Kindle and book
Following on from our last article, which asked the question why self publish or at least consider self publishing, today we’ll look at the advantages of publishing on the Amazon Kindle platform specifically. So what are the benefits of Kindle publishing?

Kindle Publishing Is Easy

It may look complex if you’re unfamiliar with the terms and formats they use, but Kindle publishing is actually very easy. All it requires is a computer, internet connection and a properly formatted ebook, with a cover. By signing up to the Amazon Kindle publishing platform and submitting your ebook, you can have your book available and selling in less than 48 hours.

With Kindle publishing, you never have to worry about shipping, book storage or printing costs. If you want, later, you can offer a printed copy too, but print on demand services (such as Amazon’s own CreateSpace) mean you never have to have a big, expensive print run.

Self-publishing via Amazon pretty much takes care of every tiny detail for you. Kindle self publishing is not only simple but also requires no traditional publishing company. If you want, you can do the whole thing yourself, right down to designing your cover. Here’s a video showing how to design a cover in Microsoft Word:

No traditional publishing companies or agents required

Why self publish? Well, these days, there’s no need to hire an agent or be taken on by a conventional publishing firm unless you want to. You’re your own boss, so you have the liberty of picking out your favorite genre and using your preferred writing style to write anything you want. You can write a novel on any topic or style, without the fear of an editor looming, saying they want a happy ending or marking your book with mandatory edits and revisions.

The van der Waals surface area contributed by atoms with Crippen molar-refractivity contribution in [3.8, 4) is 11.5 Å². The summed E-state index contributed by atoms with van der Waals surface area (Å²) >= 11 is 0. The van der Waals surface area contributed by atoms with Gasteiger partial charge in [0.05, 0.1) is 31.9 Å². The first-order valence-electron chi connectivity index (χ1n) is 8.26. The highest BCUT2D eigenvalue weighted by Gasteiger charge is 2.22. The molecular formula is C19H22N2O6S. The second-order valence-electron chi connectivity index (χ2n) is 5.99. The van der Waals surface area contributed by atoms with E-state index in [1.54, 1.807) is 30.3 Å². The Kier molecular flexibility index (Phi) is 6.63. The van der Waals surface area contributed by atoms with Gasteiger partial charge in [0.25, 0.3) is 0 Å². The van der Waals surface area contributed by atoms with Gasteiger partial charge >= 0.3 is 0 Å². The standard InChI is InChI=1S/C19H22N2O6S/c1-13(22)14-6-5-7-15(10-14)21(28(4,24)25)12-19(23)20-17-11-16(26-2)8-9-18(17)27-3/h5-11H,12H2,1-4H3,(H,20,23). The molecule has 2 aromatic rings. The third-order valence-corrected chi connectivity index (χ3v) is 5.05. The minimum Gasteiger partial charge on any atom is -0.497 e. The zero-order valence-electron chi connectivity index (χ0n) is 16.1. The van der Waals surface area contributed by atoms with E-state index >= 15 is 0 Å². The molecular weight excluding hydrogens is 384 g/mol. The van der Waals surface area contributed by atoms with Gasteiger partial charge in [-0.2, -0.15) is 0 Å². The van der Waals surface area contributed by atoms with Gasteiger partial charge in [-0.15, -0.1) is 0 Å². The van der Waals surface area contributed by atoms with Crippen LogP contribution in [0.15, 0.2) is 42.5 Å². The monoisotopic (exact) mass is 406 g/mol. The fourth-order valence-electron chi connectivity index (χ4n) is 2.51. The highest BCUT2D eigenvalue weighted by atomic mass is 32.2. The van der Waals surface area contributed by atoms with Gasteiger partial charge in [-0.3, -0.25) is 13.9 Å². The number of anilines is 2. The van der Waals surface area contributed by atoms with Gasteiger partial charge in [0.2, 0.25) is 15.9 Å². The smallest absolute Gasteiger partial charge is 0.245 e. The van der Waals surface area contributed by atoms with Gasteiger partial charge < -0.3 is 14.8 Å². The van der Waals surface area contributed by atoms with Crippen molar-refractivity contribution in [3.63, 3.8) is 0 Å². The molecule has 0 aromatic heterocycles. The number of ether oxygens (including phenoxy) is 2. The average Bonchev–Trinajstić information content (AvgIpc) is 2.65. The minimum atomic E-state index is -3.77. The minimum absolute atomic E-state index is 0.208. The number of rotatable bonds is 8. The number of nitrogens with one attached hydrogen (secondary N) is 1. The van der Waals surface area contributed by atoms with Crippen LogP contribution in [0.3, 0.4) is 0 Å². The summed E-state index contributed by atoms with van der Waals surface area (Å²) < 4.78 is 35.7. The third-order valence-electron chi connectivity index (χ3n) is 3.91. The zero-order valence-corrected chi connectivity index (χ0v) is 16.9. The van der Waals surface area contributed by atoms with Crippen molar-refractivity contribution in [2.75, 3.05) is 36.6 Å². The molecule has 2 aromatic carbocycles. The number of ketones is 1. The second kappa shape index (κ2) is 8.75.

Or you can write a non-fiction ebook about your favorite hobby, even if a traditional publisher has told you there’s no market for it. The global reach of ebooks means it’s easier and easier for ebooks on small niche topics to find buyers.

This is a source of inspiration to countless talented writers out there who find sticking to the conventions of regular publishing genres to be a huge limitation. Kindle publishing has turned out to be highly beneficial for authors as it wipes out all of that “red tape” associated with traditional publishing. At the same time, platforms like Amazon Kindle have worldwide reach, giving your ebook the right exposure.

Immediate Exposure

In roughly 48 hours it is possible to have a great number of visitors finding your book online. With self-publishing on the Kindle, each ebook is assigned its own page on the Amazon website, together with product options including reviews and ratings. If you can get some great reviews, that can be a huge boost to your sales. And don’t forget people don’t need a computer to access the site. Mobile gadgets across the world can have unlimited access to your published content. This translates to instant exposure with little or no cost at all.

Bigger Royalties